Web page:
As many British Columbians look forward to observing Diwali this week, the Surrey Board of Trade is urging all residents and businesses to adhere to health and safety protocols.

“Do not gather inside or outside of your home or business to celebrate Diwali,” said Anita Huberman, CEO, Surrey Board of Trade. “With the important event of Diwali occurring this weekend on Saturday, November 14, it is vital that everyone remain vigilant, social distance, and do not congregate in groups at the temple or visit each other’s homes. If everyone does their part and adheres to the Public Health Office’s orders, we can save lives and our economy.”

Many people deliver sweets or other gifts to their loved ones on Diwali and light a candle – or diya. Instead, please consider the following:

·      Light the diya at your home with those that you live with;

·      Instead of giving gifts or sweets, donate to a charity or the temple in the name of your loved ones; and,

·      Celebrate with your loved ones virtually by using digital technology.

“Although Saturday’s provincial health orders created some confusion, the fact is that this regionalized approach will help bend the curve of the virus. We must do all that we can to adhere to health and safety orders.”

“If we do not adhere to these restrictions, people will continue to lose their lives, lose their job, businesses will shut down, the economy will go into a self-induced depression. It is time to get serious.”

If you see people gathering in crowds or groups that disobey the PHO orders, please do your part and report them. We need to work together in order to bend the curve.

To report an urgent situation in Surrey where an individual or business is suspected of being in non-compliance with Public Health Orders, please report the violation by contacting Surrey Bylaw Call Centre at 604-591-4370 or the Surrey RCMP non-emergency line at 604-599-0502. Less urgent violations can be reported online using the Report a Problem tool:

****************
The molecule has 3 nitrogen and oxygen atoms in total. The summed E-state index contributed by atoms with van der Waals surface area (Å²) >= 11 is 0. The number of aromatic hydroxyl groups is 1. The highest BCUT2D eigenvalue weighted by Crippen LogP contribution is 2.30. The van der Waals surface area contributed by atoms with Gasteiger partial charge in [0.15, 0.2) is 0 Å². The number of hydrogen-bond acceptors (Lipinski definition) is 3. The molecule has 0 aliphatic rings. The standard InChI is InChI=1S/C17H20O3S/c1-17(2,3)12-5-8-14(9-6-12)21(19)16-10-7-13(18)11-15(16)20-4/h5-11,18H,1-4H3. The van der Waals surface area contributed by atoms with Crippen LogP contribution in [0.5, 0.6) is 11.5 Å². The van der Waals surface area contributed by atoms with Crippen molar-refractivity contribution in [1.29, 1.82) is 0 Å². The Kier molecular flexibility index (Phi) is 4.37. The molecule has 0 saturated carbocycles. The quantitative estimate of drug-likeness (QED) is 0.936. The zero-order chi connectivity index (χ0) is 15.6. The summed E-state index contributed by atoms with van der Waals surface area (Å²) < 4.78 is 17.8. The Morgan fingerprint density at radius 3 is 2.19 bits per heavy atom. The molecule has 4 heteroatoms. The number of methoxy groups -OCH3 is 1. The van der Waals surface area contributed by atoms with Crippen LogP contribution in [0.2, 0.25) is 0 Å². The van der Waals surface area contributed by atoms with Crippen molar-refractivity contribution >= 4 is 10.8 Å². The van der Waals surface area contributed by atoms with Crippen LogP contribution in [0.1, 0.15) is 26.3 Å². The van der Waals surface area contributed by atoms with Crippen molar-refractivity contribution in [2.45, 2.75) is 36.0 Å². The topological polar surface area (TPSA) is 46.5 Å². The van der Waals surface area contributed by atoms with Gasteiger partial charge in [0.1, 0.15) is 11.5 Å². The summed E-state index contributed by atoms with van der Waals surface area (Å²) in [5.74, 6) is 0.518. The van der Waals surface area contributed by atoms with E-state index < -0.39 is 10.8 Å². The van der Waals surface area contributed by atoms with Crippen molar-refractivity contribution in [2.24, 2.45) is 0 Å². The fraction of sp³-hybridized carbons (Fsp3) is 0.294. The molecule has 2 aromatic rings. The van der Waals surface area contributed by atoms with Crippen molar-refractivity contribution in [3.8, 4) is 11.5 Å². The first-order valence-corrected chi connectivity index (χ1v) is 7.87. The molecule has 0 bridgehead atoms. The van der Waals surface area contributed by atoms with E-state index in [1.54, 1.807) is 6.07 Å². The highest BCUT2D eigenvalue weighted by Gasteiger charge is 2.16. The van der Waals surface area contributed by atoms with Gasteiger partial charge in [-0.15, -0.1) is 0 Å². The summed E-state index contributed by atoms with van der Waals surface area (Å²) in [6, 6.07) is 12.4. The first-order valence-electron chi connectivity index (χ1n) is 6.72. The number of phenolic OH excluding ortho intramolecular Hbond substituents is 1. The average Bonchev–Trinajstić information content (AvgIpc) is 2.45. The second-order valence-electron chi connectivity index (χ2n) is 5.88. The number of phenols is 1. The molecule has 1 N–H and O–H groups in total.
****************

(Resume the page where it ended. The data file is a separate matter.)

Diwali, or Dipawali, is India’s biggest and most important holiday of the year. The festival gets its name from the row (avali) of clay lamps (deepa) that Indians light outside their homes to symbolize the inner light that protects from spiritual darkness. This festival is as important to Hindus as the Christmas holiday is to Christians.

Over the centuries, Diwali has become a national festival that’s also enjoyed by non-Hindu communities. For instance, in Jainism, Diwali marks the nirvana, or spiritual awakening, of Lord Mahavira on October 15, 527 B.C.; in Sikhism, it honors the day that Guru Hargobind Ji, the Sixth Sikh Guru, was freed from imprisonment. Buddhists in India celebrate Diwali as well.

Traditionally, Diwali is celebrated over 5 days – but as you can see below the normal celebrations need to stop and be modified this year. 

DAY ONE: People clean their homes and shop for gold or kitchen utensils to help bring good fortune.
DAY TWO: People decorate their homes with clay lamps and create design patterns called rangoli on the floor using colored powders or sand
DAY THREE: On the main day of the festival, families gather together for Lakshmi puja, a prayer to Goddess Lakshmi, followed by mouth-watering feasts and firework festivities. FAMILIES MUST NOT GATHER
DAY FOUR: This is the first day of the new year, when friends and relatives visit with gifts and wish the best for the season. NO VISITING
DAY FIVE: Brothers visit their married sisters, who welcome them with love and a lavish meal. NO VISITING

Anita Huberman